Tuesday, September 4, 2007

Tyler Harber lies?

Most people know Tyler Harber's penchant for being unable to completely tell the truth. Here's an e-mail his boss sent out to several hundred people this afternoon:

From: Neil Newhouse [Neil@pos.org]
Sent: Tuesday, September 04, 2007 2:58 PM
To: Neil Newhouse
Subject: FYI

You may have recently received information regarding former Public Opinion Strategies (POS) employee Tyler Harber and his recent move to Wilson Research Strategies.

In his recent promotional releases regarding his move and in recent e-mails that have been forwarded to us, Tyler considerably overstates his experience.

Imagine our surprise when Tyler claims credit for literally every single POS win in the 2006 election cycle, including Senate races, Governor’s races, Congressional races and down-ticket races in which Tyler had absolutely no involvement.

In fact, here’s how Tyler introduces himself:

"Last cycle, my research team helped manage the research and strategy for four winning US Senate races, six winning Republican Governors, 46 Members of Congress, as well as numerous down-ticket statewide and legislative winners."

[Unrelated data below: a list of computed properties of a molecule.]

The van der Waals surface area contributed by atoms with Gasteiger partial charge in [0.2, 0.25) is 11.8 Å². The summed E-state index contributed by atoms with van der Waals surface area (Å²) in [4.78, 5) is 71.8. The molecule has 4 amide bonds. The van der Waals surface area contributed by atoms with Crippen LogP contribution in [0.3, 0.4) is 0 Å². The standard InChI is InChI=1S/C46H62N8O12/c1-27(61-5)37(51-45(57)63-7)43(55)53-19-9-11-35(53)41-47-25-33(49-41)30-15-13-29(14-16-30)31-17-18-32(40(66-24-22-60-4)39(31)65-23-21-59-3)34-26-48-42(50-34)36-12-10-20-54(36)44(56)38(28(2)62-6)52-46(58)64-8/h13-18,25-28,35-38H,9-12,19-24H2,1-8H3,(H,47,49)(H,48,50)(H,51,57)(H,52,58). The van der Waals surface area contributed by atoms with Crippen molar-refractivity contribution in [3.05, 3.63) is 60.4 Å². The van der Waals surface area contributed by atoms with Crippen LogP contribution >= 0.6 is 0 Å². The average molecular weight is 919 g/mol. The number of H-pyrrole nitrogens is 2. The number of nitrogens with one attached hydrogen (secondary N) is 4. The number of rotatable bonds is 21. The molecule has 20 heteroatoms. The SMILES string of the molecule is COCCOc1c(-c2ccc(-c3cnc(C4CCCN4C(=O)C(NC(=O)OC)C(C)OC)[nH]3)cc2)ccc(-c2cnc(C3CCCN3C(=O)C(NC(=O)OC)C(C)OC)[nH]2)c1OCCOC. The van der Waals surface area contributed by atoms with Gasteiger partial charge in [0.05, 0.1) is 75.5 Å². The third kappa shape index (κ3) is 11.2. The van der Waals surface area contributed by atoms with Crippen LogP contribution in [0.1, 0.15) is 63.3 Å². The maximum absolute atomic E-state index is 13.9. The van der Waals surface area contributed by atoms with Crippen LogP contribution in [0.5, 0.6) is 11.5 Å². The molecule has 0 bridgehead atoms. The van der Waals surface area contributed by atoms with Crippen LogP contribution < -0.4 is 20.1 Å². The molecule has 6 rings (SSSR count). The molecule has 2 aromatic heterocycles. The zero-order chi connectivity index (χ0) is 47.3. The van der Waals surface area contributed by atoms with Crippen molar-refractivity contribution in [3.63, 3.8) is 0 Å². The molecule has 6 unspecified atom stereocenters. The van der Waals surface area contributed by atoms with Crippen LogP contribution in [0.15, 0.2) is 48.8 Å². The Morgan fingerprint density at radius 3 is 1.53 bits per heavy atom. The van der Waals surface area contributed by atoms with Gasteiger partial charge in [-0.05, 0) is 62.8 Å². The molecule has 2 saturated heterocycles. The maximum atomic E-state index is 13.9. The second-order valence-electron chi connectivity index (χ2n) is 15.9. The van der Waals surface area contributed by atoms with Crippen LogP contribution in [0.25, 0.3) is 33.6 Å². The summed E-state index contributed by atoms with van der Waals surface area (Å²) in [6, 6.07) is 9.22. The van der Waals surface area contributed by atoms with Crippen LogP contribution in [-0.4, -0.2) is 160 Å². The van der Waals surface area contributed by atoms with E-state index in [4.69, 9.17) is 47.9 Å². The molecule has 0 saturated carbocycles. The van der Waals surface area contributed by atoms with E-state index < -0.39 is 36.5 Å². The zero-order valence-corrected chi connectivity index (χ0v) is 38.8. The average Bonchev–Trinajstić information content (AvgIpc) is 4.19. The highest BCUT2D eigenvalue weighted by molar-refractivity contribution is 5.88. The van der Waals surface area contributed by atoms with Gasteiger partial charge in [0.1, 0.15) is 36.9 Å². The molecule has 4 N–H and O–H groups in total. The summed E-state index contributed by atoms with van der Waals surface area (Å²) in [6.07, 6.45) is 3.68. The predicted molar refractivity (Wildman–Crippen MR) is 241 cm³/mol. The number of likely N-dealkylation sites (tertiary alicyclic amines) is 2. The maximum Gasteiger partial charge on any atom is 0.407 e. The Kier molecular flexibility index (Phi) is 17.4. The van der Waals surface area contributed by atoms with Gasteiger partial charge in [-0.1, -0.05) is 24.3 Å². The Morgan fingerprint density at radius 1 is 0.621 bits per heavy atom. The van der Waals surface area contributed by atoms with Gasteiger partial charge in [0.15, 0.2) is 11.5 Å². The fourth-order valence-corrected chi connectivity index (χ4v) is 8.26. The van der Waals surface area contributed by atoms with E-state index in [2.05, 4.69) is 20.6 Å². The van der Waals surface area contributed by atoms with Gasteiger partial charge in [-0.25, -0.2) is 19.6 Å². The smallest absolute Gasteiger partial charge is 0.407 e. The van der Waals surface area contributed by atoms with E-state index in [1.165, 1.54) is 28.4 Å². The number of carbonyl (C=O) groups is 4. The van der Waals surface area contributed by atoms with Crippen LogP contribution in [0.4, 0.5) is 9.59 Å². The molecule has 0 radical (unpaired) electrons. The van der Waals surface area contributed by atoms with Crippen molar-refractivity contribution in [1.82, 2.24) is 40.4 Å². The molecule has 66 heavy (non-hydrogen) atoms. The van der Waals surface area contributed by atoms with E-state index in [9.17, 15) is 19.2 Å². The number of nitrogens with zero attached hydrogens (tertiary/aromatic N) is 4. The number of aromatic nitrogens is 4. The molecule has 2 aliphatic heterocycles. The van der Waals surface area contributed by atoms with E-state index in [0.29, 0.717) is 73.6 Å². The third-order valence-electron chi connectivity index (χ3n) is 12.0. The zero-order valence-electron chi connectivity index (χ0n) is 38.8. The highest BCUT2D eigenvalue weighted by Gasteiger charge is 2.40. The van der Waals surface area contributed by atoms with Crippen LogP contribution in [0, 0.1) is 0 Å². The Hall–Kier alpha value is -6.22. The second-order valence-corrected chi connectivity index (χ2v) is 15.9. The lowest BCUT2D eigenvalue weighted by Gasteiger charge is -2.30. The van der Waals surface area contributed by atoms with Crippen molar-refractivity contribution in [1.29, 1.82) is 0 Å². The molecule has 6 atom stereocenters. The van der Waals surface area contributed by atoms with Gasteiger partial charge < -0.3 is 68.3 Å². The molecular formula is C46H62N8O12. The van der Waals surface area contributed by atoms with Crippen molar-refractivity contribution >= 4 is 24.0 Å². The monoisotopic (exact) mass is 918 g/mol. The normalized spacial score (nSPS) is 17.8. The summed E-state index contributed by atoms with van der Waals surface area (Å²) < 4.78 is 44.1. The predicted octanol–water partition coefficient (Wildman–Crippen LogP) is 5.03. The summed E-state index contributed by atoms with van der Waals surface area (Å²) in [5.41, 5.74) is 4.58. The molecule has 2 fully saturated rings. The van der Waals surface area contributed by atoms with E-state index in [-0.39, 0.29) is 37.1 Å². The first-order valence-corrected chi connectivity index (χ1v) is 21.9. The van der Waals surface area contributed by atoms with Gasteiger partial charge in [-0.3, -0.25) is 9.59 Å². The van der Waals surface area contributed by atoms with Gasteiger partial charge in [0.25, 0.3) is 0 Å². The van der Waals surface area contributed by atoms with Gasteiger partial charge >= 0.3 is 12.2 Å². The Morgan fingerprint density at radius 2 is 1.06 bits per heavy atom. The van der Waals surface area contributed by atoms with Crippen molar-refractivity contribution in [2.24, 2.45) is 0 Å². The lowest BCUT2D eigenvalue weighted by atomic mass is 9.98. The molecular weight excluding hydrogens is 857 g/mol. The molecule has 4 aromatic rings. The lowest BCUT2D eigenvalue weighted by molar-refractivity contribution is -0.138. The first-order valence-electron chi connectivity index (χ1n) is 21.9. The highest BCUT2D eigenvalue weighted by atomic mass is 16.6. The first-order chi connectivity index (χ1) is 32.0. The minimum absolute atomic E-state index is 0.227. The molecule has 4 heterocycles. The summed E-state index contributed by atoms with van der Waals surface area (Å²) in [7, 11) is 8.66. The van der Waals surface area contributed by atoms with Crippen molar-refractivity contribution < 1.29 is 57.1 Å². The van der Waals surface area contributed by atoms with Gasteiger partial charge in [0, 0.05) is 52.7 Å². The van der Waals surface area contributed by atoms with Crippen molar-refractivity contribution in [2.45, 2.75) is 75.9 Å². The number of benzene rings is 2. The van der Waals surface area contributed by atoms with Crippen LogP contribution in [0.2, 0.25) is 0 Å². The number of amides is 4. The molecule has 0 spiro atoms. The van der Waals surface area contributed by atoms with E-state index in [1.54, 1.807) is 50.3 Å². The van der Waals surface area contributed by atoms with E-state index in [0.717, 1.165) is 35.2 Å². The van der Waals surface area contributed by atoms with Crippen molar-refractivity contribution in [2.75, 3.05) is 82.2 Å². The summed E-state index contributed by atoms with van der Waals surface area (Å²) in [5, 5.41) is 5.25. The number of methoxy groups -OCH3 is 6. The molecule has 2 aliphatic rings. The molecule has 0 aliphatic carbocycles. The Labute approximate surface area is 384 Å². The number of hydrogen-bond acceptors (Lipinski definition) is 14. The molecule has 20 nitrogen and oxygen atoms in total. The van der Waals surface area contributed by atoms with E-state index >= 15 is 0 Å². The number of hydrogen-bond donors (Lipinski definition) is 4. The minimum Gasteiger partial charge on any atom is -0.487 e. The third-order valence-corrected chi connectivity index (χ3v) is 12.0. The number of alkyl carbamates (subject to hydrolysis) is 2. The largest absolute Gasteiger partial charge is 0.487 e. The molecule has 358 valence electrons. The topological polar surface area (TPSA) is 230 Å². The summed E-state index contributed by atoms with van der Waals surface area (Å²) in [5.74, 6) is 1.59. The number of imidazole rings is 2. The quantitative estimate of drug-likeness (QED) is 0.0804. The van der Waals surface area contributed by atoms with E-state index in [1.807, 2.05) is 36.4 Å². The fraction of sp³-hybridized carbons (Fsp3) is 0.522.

The truth: Those victories required the hard work of six POS partners, four POS Vice-Presidents and roughly 25 other POS employees. Further, Tyler worked for POS for a little more than one year, and was neither the lead strategist nor the lead pollster on a single project.

We’ve been in touch with Tyler and have given him the opportunity to correct the record and he has failed to do so.

Please let me know if you have any questions regarding this email.

Neil Newhouse
Public Opinion Strategies
Phone 703.836.7655
Fax 703.836.8117

Public Opinion Strategies is pleased to have polled for more major winning campaigns and ballot issues than any other firm in the country in 2006. This follows our being recognized as having "scored the best win-loss record among the major polling and media firms in the 2004 election" and being named Pollster of the Year in 2002.

The real surprising part about this story is not the part about Tyler lying, he's done that time and time again. Besides, I've yet to meet a political consultant that doesn't take complete credit for much more than they should. The surprising part is the scathing e-mail from Neil Newhouse. Newhouse is a partner in POS, and one of the most respected pollsters in the Nation. What did this "trouble young man" do to get under his skin?

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